Intended for healthcare professionals


Tobacco dependence should be recognised as a lethal non-communicable disease

BMJ 2019; 365 doi: (Published 21 May 2019) Cite this as: BMJ 2019;365:l2204
  1. Dan Xiao, professor1 2,
  2. Chen Wang, professor12
  1. 1WHO Collaborating Center for Tobacco Cessation and Respiratory Diseases Prevention, Tobacco Medicine and Tobacco Cessation Centre, Centre of Respiratory Medicine, China–Japan Friendship Hospital, Beijing, China
  2. 2Institute of Respiratory Medicine, Chinese Academy of Medical Sciences, Beijing, China
  1. Correspondence to: C Wang wangchen{at}

Reframing would extend the scope of tobacco control

Tobacco use is one of the main risk factors for non-communicable diseases, which are a major health threat globally. Despite worldwide efforts at tobacco control over several decades, the prevalence of smoking is still high: 22% of people aged 15 and older are smokers.1 In 2007 there were 1.1 billion smokers worldwide, and this number had not changed by 2015.2 China had an estimated 316 million smokers in 2015.3 Unless these smokers stop, one in two is likely to die from tobacco related illnesses.4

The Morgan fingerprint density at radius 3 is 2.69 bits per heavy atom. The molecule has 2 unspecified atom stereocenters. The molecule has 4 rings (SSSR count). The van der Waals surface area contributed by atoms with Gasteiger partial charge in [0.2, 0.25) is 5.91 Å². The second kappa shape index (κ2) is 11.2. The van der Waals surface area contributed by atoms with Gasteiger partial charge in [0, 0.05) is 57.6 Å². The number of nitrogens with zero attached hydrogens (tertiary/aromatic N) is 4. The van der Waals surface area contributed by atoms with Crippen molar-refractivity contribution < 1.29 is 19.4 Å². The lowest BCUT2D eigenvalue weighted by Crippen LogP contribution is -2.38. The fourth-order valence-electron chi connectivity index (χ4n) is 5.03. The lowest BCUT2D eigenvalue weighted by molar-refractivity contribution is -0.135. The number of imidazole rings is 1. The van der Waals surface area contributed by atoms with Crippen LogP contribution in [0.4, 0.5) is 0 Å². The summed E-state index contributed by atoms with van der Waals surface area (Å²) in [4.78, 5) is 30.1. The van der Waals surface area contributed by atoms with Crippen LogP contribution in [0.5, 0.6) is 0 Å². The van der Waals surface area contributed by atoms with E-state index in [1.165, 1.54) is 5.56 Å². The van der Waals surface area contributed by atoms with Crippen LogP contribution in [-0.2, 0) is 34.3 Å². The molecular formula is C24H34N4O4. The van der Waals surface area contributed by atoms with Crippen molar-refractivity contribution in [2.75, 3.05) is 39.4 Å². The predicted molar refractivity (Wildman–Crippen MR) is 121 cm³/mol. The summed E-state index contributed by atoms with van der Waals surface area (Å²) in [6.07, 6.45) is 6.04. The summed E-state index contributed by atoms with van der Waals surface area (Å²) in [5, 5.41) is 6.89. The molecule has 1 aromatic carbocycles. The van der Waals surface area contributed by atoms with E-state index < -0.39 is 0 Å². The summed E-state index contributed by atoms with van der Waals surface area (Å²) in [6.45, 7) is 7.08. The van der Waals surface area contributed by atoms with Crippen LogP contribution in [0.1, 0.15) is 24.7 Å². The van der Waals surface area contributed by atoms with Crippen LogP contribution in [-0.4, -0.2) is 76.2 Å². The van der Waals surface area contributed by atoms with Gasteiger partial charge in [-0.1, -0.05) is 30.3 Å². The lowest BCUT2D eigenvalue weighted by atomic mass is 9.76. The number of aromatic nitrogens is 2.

Despite the efforts of healthcare professionals and the political will demonstrated by interventions such as smoking bans in public places, tobacco taxes, and pictorial warnings of serious harm on cigarette packaging,2 most smokers have not been able to quit for good because of nicotine dependence.25 Nicotine physically alters the smoker’s brain, making quitting difficult.5

Dependence is overlooked

The American Psychiatric Association and the World Health Organization have …

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